Children’s book publishers in Russia come in different sizes and specializations. Rosman Group, publisher of Rowling, Pullman, Paolini, Funke, and Stine, is the biggest, ranked #7 in the Russian publishing industry. Meanwhile, small indie publishers, spurred by market demand for new authors, unusual topics and unique translations, have sprung up and are growing fast.
The biggest of these indies is seven-year-old Meshcheryakov, which has used its brand name to start Curiosity Shop for Children’s Books (11 outlets opened and 40 planned by year-end) to help other indie publishers distribute their titles in such Russian cities as Nizhny Novgorod, Volgograd, and Samara. The company has also moved into e-books (under the imprint Milk Moustache), apps development, and stationery (the brand name Shy Fly). (Meshcheryakov was discussed in the Publishing in Russia 2011 report.)
Then there are KompasGuide, Pink Giraffe, and Samokat, which have found their niche markets and are working hard to expand their publishing programs and distribution networks. Here are their stories.
KompasGuide’s first two projects—“1989: Ten Stories to Cross the Walls” (published on the 20th anniversary of the Berlin Wall’s fall) and “Book about Human Rights” (illus. by Jacqueline Duheme)—clearly show its publishing philosophy, to educate children and young adults about social values, tolerance, and global issues.
Since then, the seven-member indie house has put out about 70 titles, 30 in 2010. “We have also established six different lines of books. For instance, Generation Www is for teen novels, Citizens of the World aims to promote global understanding, while Children versus Adults addresses child-parent relationships,” says editor-in-chief Vitali Ziusko. The young company has released such titles as Franck Pavloff’s “Matin Brun,” Marina Aromshtam’s “When the Angels Rest” (12,000 copies in circulation), Josep Tassies’s “Nombres Robados” (“Stolen Names”) and Beate Hanika’s “Rotkappchen muss weinen” (“Little Red Riding Hood Must Cry”).
Says managing director Marina Kadetova, “This year, we will publish some classics by Michael Ende, a collection of plays by Istvan Orkeny, and several picture books by young Russian illustrators. We will continue to invite international authors and illustrators, such as Wolf Erlbruch, Ketil Bjornstad, and Olivier Tallec, to Russia for various events.”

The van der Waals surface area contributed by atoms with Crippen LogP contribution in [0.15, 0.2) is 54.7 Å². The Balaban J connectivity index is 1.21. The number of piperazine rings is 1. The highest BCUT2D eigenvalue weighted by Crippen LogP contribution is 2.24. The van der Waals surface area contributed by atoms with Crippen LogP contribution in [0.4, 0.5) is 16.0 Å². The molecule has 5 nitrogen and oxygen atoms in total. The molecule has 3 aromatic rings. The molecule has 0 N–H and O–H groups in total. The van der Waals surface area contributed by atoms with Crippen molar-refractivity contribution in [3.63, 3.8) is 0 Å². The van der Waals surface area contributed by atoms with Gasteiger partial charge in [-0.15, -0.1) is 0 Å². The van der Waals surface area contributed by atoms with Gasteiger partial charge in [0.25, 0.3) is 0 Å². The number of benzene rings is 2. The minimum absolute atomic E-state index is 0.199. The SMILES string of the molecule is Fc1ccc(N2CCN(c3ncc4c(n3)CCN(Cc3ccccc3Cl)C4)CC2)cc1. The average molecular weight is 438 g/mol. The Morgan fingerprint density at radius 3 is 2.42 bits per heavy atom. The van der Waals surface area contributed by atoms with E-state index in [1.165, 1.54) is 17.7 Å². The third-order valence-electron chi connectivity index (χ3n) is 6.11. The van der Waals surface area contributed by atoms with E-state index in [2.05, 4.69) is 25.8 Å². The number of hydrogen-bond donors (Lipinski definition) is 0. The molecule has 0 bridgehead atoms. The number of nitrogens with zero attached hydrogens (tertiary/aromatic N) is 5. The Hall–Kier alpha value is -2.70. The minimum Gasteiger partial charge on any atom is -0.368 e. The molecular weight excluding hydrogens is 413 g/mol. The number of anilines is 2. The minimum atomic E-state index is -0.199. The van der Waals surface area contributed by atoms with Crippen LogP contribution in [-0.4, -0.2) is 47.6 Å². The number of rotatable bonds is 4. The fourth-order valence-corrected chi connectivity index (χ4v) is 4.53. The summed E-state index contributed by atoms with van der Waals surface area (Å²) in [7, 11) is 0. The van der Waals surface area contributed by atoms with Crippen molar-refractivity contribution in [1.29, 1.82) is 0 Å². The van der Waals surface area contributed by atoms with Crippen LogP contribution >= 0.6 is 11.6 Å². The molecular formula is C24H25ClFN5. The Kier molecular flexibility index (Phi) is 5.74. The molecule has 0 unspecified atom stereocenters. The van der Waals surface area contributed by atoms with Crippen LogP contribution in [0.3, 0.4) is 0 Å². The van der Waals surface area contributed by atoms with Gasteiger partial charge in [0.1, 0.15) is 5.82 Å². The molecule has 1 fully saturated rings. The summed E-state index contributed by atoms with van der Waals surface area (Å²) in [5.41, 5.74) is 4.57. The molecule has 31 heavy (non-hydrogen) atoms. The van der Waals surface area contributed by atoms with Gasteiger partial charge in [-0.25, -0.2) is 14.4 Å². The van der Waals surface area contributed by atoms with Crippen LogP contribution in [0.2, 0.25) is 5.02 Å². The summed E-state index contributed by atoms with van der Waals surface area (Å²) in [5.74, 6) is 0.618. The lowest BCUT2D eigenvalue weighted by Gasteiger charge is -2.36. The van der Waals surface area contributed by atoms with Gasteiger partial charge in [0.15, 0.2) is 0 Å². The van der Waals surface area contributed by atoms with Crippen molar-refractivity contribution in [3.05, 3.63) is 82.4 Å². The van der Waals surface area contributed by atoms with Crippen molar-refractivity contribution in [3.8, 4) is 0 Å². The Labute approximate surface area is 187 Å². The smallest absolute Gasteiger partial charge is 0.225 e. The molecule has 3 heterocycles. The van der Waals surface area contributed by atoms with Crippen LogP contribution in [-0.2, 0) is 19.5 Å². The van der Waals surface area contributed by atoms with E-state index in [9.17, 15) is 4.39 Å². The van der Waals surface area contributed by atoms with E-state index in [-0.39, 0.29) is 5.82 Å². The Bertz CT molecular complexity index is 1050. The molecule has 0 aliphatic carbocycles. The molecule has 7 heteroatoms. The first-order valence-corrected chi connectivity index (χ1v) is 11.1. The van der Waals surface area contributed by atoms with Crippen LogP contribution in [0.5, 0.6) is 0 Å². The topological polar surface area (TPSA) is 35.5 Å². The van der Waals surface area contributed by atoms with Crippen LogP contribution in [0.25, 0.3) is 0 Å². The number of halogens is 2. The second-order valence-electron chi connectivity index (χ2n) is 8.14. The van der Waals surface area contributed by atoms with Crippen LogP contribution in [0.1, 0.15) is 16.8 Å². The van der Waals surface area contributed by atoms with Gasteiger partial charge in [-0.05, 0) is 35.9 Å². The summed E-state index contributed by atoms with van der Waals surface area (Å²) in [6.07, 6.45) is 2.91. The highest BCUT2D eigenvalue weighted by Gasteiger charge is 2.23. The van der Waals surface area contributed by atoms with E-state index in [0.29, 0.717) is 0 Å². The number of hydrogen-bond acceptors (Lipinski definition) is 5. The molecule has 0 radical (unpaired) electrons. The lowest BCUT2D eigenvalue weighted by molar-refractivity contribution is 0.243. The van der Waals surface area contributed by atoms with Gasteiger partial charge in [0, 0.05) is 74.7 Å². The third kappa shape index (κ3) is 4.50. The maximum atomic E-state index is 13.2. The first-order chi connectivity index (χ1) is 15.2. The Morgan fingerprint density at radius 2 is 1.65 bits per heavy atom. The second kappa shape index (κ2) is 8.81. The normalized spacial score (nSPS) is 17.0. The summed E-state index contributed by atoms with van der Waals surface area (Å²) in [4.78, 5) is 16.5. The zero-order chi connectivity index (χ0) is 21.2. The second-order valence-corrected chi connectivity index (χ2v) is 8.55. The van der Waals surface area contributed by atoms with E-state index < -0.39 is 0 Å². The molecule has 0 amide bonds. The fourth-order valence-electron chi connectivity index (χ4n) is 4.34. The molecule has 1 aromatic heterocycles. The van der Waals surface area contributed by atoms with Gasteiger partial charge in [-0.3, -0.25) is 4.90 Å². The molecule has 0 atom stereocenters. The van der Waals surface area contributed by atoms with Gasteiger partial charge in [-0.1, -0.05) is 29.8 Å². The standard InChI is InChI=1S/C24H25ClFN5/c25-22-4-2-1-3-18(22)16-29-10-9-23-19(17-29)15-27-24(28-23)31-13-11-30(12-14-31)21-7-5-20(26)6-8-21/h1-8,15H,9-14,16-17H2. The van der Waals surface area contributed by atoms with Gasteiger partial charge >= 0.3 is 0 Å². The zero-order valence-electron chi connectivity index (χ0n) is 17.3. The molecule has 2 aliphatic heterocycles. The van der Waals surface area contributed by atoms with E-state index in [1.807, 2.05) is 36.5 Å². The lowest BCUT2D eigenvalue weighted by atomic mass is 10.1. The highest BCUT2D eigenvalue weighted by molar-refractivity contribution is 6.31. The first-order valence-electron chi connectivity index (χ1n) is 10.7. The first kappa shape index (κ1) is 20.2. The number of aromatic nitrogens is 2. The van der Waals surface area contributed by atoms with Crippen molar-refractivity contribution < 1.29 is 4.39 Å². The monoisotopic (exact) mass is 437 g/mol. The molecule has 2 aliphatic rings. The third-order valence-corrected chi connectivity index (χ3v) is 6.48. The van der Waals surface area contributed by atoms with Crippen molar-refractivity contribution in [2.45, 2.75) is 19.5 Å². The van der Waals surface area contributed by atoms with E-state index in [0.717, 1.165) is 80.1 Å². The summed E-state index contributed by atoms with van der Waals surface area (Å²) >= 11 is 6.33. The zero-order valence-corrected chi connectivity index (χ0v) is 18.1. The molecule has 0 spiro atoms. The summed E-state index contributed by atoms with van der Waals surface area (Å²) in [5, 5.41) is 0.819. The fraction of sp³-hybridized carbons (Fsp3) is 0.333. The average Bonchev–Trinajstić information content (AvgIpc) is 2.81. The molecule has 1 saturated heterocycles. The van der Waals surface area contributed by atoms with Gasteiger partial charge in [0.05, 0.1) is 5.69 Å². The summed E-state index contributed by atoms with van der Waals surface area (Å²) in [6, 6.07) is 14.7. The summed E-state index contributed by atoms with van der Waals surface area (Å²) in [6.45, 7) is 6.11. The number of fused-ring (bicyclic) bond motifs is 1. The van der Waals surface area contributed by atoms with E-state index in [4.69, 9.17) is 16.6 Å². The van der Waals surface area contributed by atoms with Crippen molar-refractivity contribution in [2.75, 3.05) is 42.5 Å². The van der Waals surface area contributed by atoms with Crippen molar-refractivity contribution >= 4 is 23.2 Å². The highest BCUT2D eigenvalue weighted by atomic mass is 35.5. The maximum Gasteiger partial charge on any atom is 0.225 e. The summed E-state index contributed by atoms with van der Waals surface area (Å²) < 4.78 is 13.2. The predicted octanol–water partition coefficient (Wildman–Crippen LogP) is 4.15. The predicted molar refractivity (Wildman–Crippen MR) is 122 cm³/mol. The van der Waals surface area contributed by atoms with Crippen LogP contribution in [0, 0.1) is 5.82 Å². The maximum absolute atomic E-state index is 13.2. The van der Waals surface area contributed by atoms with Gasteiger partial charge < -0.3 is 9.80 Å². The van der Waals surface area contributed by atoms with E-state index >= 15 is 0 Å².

KompasGuide originally sold its books through an intermediary, a medium-size publisher. It also pushed its titles at book fairs and selected arts-and-crafts markets as well as through its Web site. Says Ziusko, “We decided to publish as many interesting titles as possible so that when we had 10 or 20 titles, we could convince retailers and wholesalers to take our books. The plan worked: in 2011, exactly one and a half years after launching our first title, we signed on with Moscow-based retailers and wholesalers such as 36.6, Omega-L, Grand-fair, Infra-M, and Knorus. Readers living in other regions can also purchase our titles online through Labirint.ru.”
Independent bookstores, adds Ziusko, are alive and well in Russia. “They help many small and independent publishers like us to survive. One can sell 2,000 copies through shops in Moscow as well as those in regional cities, such as Vperepliote in Penza, Poryadok slov in St. Petersburg, Piotrovsky in Perm, Oksumoron in Saratov, and Grammatika in Kaluga. Of course, small publishers have to be more aggressive in pushing their books outside the usual bookstores.”
This is the house of Eric Carle and Robert Sabuda in Russia. Established in 2009 by Julia Zagachin and Marina Kozlova, it has about 70 titles in its catalogue, half of which are translations of children’s classics from the U.S. and U.K. It boasts many bestsellers such as Carle’s “The Very Hungry Caterpillar,” Stephen Hawking’s “George’s Secret Key to the Universe,” Dina Sabitova’s “Glikeria,” and Sabuda and Matthew Reinhart’s “Encyclopedia Prehistorica: Dinosaurs.”